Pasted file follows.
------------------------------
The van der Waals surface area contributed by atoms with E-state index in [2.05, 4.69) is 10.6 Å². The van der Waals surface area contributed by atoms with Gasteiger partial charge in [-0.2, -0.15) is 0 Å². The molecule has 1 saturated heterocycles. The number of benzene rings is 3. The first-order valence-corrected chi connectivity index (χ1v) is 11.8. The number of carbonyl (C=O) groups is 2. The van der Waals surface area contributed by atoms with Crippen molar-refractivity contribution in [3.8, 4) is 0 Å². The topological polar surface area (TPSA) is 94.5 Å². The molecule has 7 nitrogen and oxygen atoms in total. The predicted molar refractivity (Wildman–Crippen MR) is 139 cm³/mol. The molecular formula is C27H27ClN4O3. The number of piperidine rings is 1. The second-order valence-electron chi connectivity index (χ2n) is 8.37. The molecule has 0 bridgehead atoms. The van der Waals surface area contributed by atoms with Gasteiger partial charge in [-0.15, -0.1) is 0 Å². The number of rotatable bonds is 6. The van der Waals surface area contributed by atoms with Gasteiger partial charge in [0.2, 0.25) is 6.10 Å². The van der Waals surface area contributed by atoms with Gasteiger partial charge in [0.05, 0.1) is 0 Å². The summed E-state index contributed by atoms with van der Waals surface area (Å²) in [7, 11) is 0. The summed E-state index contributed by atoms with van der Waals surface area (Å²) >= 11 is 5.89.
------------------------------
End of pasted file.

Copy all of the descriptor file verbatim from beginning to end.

The van der Waals surface area contributed by atoms with E-state index in [2.05, 4.69) is 10.6 Å². The van der Waals surface area contributed by atoms with Gasteiger partial charge in [-0.2, -0.15) is 0 Å². The molecule has 1 saturated heterocycles. The number of benzene rings is 3. The first-order valence-corrected chi connectivity index (χ1v) is 11.8. The number of carbonyl (C=O) groups is 2. The van der Waals surface area contributed by atoms with Crippen molar-refractivity contribution in [3.8, 4) is 0 Å². The topological polar surface area (TPSA) is 94.5 Å². The molecule has 7 nitrogen and oxygen atoms in total. The predicted molar refractivity (Wildman–Crippen MR) is 139 cm³/mol. The molecular formula is C27H27ClN4O3. The number of piperidine rings is 1. The second-order valence-electron chi connectivity index (χ2n) is 8.37. The molecule has 0 bridgehead atoms. The van der Waals surface area contributed by atoms with Gasteiger partial charge in [-0.15, -0.1) is 0 Å². The number of rotatable bonds is 6. The van der Waals surface area contributed by atoms with Gasteiger partial charge in [0.2, 0.25) is 6.10 Å². The van der Waals surface area contributed by atoms with Gasteiger partial charge in [0.05, 0.1) is 0 Å². The summed E-state index contributed by atoms with van der Waals surface area (Å²) in [7, 11) is 0. The summed E-state index contributed by atoms with van der Waals surface area (Å²) >= 11 is 5.89.